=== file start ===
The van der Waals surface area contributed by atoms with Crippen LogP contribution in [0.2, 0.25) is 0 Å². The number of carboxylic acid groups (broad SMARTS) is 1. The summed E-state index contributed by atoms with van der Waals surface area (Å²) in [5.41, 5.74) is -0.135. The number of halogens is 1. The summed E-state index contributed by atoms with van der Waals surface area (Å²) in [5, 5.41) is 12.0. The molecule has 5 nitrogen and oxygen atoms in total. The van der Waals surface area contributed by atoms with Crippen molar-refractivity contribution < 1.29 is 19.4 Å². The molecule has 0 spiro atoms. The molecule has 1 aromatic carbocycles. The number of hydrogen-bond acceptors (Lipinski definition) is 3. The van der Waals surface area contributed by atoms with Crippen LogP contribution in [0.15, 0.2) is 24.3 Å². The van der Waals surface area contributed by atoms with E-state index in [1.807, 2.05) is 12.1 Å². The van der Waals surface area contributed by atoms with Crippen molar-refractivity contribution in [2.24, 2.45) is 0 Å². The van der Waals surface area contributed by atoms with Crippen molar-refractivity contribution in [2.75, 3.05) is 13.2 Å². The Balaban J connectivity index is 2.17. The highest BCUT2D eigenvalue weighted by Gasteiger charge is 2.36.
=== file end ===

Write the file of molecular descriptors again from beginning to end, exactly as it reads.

The van der Waals surface area contributed by atoms with Crippen LogP contribution in [0.2, 0.25) is 0 Å². The number of carboxylic acid groups (broad SMARTS) is 1. The summed E-state index contributed by atoms with van der Waals surface area (Å²) in [5.41, 5.74) is -0.135. The number of halogens is 1. The summed E-state index contributed by atoms with van der Waals surface area (Å²) in [5, 5.41) is 12.0. The molecule has 5 nitrogen and oxygen atoms in total. The van der Waals surface area contributed by atoms with Crippen molar-refractivity contribution < 1.29 is 19.4 Å². The molecule has 0 spiro atoms. The molecule has 1 aromatic carbocycles. The number of hydrogen-bond acceptors (Lipinski definition) is 3. The van der Waals surface area contributed by atoms with Crippen LogP contribution in [0.15, 0.2) is 24.3 Å². The van der Waals surface area contributed by atoms with E-state index in [1.807, 2.05) is 12.1 Å². The van der Waals surface area contributed by atoms with Crippen molar-refractivity contribution in [2.24, 2.45) is 0 Å². The van der Waals surface area contributed by atoms with Crippen molar-refractivity contribution in [2.75, 3.05) is 13.2 Å². The Balaban J connectivity index is 2.17. The highest BCUT2D eigenvalue weighted by Gasteiger charge is 2.36.